Month-over-month, projected demand for charter flights over the next 30 days is set to dip across all aircraft categories, according to the latest data from online charter portal Avinode. However, on both sides of the Atlantic and for all aircraft categories, demand levels were ahead of where they stood a year ago, with higher increases seen in North America.
The typical summer slowdown that the used market has become accustomed to seems to have taken a summer vacation. While worldwide inventory has ticked up slightly in response to seasonal variances, the inventory of 2000 and newer jets fell during the past couple of months. As the fleet has aged, the broader number of aircraft for sale has to be looked at closely. Consider that aircraft that are 25 years old or older account for more than one third of the market currently for sale, and these aircraft are often lumped in to the total figure to define the health of the market.
Buying a business aircraft is a complicated process with numerous factors to consider. Each year, AIN sister publication Business Jet Traveler publishes its annual Buyers’ Guide to provide all the key information and provide expert guidance.
Buyers continue to make their collective presence felt in the pre-owned market, pushing worldwide inventory to multiyear lows following a consistent contraction since last year’s NBAA Convention. Since that time, the market outflow of choices has exceeded the inflow and levels have dipped from 2,600 then to about 2,335 today, a level not seen since the summer of 2008. There are likely a number of factors affecting the depletion, including the perception of an improved U.S. economy, which has stimulated sales activity.
“Lower inventories and higher utilization suggest a recovery in new jet demand is approaching, though weak used pricing continues to weigh on the market for new jets,” J.P.Morgan North American Equity Research said in its latest business jet monthly report. According to the firm, pre-owned business jet inventory was flat last month on a sequential basis, though inventories are still “down nicely” year-over-year. Pre-owned pricing trends were also little changed.
The White House Fiscal Year 2015 budget, released today, yet again includes a $100-per-flight user fee for air traffic services, with exemptions for military, public and piston aircraft, as well as air ambulances, aircraft operating outside controlled airspace and Canada-to-Canada flights. According to the White House, “The revenues generated by the surcharge would be deposited into the Airport and Airway Trust Fund.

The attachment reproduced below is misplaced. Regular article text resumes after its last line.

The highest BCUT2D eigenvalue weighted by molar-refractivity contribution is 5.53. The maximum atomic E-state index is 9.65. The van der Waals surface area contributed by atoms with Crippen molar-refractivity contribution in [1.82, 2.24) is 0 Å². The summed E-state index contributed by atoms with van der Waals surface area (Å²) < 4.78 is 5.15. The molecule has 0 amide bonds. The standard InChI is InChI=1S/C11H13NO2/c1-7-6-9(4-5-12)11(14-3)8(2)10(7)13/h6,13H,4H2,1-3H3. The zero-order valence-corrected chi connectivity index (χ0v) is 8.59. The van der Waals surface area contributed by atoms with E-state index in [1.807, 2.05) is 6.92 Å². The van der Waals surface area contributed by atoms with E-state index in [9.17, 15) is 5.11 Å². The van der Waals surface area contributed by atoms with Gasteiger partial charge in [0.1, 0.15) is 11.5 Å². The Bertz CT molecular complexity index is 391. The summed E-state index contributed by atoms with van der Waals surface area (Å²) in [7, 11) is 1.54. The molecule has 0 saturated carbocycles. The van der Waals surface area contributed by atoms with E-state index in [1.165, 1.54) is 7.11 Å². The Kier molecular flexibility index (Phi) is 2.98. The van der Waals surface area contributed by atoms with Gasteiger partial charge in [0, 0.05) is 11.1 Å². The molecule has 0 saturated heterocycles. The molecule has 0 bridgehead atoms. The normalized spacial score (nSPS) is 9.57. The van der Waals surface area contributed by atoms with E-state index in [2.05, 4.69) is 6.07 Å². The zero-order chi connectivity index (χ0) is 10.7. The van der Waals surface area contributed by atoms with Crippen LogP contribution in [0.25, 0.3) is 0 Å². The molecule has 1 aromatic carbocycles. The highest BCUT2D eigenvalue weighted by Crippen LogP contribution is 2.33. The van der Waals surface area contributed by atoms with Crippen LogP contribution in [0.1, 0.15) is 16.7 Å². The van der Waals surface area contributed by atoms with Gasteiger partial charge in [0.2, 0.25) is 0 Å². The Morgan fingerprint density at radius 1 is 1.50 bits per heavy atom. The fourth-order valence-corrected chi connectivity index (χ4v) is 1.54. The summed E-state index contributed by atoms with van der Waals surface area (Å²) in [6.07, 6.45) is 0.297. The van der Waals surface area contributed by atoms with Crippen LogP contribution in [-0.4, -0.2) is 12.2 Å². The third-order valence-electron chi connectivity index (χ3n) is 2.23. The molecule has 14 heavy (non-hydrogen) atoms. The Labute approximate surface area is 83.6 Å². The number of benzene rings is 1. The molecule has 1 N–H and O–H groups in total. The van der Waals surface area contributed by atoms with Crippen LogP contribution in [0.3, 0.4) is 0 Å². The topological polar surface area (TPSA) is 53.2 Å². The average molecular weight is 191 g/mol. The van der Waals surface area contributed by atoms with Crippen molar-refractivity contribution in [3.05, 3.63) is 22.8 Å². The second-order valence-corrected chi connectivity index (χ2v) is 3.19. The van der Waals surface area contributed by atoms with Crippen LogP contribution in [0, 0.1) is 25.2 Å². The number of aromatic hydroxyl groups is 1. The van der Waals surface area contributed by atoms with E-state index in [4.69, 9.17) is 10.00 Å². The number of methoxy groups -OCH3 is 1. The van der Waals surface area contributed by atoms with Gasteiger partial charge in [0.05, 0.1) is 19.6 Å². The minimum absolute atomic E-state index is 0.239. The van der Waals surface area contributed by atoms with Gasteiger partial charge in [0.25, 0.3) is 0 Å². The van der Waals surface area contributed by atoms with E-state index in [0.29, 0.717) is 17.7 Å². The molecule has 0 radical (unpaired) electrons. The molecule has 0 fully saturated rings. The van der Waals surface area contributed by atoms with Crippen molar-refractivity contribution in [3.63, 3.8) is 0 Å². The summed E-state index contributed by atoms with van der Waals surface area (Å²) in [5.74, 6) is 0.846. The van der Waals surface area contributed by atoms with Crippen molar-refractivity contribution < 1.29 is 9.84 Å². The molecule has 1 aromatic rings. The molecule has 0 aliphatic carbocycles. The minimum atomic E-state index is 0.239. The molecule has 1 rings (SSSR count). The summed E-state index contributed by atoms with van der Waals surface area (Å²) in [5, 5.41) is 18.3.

According to J.P.Morgan North America Equity Research’s latest monthly business jet report, data continues to show a “tentatively firming” market and the analyst believes that “2014 will be a key inflection year for business jet demand.” Its most recent data shows a continuation of recent trends: declining used inventory and growth of flight operations–both of which bode well for new aircraft demand–but declining pre-owned pricing.
It’s the question every trip support company asks: what is most important to the customer, cost or quality of service? UAS International Trip Support put the question to 250 pilots, executives and business jet operators across the globe in a double-blind survey to discover exactly how customers prioritized their trip support needs.
Fuel management software provider FuelerLinx is here at the NBAA show to announce the debut of sister company FBOlinx, which now allows FBOs to broadcast their fuel prices to their flight department customer base. As opposed to posting a uniform price online and waiting for customers to contact them, using the new system, FBOs can send confidential quotes directly to their customers. Prices can be exclusively tailored to meet a flight department’s fuel-use profile for a more streamlined and personalized process.
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